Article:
The soil is characterized by an average CEC of 8.6 meq (100 g dry soil)−1. While the value is comparably low (Batjes, 1997), it can be expected that Mg is adsorbed onto surfaces of clay minerals and organic matter at the given elevated pH values.

It is furthermore possible that some parts of the irrigation water bypass the bulk material as preferential flow, possibly along the barrel's rims or potentially through the soil, facilitated by plant roots or evoked by macropores, which lead to the preferential transportation of water downwards, effectively decreasing rock–water interaction times (Nielsen et al., 1986) and therefore dissolution rates in the affected material (Maher, 2011). The process of preferential flow is well established for natural soils (Beven and Germann, 2013), and we assume it asserts some influence on the outflow elemental concentrations in this mesocosm experiment. Future EW experiments using mesocosms or field experiments may therefore include tracking of the effect of preferential flow paths, as it seems from this experiment that hydrology maybe a factor introducing large uncertainty, also considering the seasonality and periods of drying affecting the concentrations and the flux from the system (cf. Fig. 2 with Fig. S12-1).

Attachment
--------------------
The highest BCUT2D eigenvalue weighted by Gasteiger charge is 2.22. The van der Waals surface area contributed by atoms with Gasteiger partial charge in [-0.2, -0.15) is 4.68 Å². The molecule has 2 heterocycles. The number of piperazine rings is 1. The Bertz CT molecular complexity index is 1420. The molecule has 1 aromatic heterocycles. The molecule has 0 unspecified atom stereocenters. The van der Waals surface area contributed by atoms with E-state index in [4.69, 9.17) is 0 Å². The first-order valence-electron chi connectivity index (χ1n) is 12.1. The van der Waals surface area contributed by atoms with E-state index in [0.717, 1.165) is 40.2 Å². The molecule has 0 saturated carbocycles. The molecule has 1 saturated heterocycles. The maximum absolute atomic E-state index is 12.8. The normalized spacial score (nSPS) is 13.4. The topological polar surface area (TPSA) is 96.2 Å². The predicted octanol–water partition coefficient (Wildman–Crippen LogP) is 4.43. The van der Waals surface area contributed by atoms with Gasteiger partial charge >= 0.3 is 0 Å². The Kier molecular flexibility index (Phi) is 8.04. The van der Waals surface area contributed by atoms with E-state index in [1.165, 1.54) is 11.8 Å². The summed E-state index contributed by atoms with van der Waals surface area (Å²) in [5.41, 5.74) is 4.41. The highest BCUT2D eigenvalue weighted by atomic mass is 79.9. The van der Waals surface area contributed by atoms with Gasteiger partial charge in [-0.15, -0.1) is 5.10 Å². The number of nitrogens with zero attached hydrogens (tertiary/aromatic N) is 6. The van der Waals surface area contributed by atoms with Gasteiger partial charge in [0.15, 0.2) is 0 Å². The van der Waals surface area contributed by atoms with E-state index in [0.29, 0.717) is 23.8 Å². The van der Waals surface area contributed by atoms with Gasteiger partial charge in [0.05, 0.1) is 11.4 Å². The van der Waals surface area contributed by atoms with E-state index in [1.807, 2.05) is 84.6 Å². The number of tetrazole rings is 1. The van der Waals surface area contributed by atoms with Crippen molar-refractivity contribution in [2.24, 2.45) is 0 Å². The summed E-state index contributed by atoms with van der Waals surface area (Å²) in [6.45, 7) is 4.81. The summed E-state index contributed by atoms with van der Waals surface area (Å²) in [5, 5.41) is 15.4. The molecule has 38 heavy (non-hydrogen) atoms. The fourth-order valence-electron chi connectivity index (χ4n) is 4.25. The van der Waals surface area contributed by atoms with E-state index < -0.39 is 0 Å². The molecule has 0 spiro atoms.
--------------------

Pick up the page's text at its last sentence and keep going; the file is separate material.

The amount of Mg released can theoretically be estimated by multiplying its concentrations with the calculated average outflow water volume at the mesocosm bottom (Fig. S12-1). Yet, due to the observed difference between surface layer and outflow Mg concentrations, it must be assumed that only a small proportion of the initial reaction with the applied grains eventually leads to CO2 sequestration. While this Mg removal may be specific to the experimental setup, there will be comparable effects in natural environments. To determine the potential order of magnitude of this effect, Mg concentrations in surface layer pore water and outlet water were compared, and the ratio is near 13 in both setups (Table 3), indicating that the CO2 uptake potential, measured in dissolved Mg, is decreased by more than 90 % compared to the surface layer. The estimated total annual CO2 sequestration at a maximum of 4.9 tCO2km-2a-1 is 2 orders of magnitude lower than what was observed in a soil column of 10 cm diameter and without plants (Renforth et al., 2015). Applied at the global scale, i.e., on all potentially available arable land (minimum and maximum taken from Moosdorf et al., 2014), this yields a comparably low CO2 sequestration potential of maximum 0.07 Gt CO2 a−1, or less than 0.2 % of the global fossil CO2 emissions of 2017 (based on Le Quéré et al., 2018). When the calculations are based on a Mg flux neglecting the obvious removal or up-concentration of Mg due to evapotranspiration, values are about one order of magnitude higher (Table 3), which makes them comparable to lower-end sequestration rates reported from a smaller pot experiment in ten Berge et al. (2012), which was mainly watered at the bottom to avoid percolation, thus leading to a different environment for elemental cycling.